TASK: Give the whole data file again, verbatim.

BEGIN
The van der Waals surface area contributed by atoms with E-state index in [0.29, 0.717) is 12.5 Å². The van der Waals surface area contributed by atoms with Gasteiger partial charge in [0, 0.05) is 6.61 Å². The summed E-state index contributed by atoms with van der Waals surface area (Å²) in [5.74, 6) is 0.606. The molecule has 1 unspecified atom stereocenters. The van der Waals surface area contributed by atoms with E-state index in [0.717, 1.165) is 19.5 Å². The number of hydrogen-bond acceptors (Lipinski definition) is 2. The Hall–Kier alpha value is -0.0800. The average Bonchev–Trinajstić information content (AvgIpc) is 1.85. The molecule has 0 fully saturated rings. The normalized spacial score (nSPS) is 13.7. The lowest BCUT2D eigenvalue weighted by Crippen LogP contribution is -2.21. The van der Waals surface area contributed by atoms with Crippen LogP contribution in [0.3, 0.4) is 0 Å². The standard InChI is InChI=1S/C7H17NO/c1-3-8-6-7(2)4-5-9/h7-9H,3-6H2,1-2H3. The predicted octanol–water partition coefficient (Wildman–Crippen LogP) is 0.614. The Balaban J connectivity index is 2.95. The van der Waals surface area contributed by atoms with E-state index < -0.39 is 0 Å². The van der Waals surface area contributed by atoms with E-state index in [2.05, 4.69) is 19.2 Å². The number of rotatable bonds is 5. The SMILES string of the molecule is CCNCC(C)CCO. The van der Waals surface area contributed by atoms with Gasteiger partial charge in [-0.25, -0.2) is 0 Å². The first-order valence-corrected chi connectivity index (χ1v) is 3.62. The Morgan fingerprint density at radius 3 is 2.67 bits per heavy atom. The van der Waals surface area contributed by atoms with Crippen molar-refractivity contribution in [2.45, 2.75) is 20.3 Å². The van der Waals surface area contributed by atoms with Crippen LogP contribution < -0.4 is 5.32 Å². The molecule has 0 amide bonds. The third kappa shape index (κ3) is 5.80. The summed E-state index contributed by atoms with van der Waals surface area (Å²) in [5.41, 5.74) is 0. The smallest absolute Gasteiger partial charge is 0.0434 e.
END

The van der Waals surface area contributed by atoms with E-state index in [0.29, 0.717) is 12.5 Å². The van der Waals surface area contributed by atoms with Gasteiger partial charge in [0, 0.05) is 6.61 Å². The summed E-state index contributed by atoms with van der Waals surface area (Å²) in [5.74, 6) is 0.606. The molecule has 1 unspecified atom stereocenters. The van der Waals surface area contributed by atoms with E-state index in [0.717, 1.165) is 19.5 Å². The number of hydrogen-bond acceptors (Lipinski definition) is 2. The Hall–Kier alpha value is -0.0800. The average Bonchev–Trinajstić information content (AvgIpc) is 1.85. The molecule has 0 fully saturated rings. The normalized spacial score (nSPS) is 13.7. The lowest BCUT2D eigenvalue weighted by Crippen LogP contribution is -2.21. The van der Waals surface area contributed by atoms with Crippen LogP contribution in [0.3, 0.4) is 0 Å². The standard InChI is InChI=1S/C7H17NO/c1-3-8-6-7(2)4-5-9/h7-9H,3-6H2,1-2H3. The predicted octanol–water partition coefficient (Wildman–Crippen LogP) is 0.614. The Balaban J connectivity index is 2.95. The van der Waals surface area contributed by atoms with E-state index < -0.39 is 0 Å². The van der Waals surface area contributed by atoms with E-state index in [2.05, 4.69) is 19.2 Å². The number of rotatable bonds is 5. The SMILES string of the molecule is CCNCC(C)CCO. The van der Waals surface area contributed by atoms with Gasteiger partial charge in [-0.25, -0.2) is 0 Å². The first-order valence-corrected chi connectivity index (χ1v) is 3.62. The Morgan fingerprint density at radius 3 is 2.67 bits per heavy atom. The van der Waals surface area contributed by atoms with Crippen molar-refractivity contribution in [2.45, 2.75) is 20.3 Å². The van der Waals surface area contributed by atoms with Crippen LogP contribution < -0.4 is 5.32 Å². The molecule has 0 amide bonds. The third kappa shape index (κ3) is 5.80. The summed E-state index contributed by atoms with van der Waals surface area (Å²) in [5.41, 5.74) is 0. The smallest absolute Gasteiger partial charge is 0.0434 e.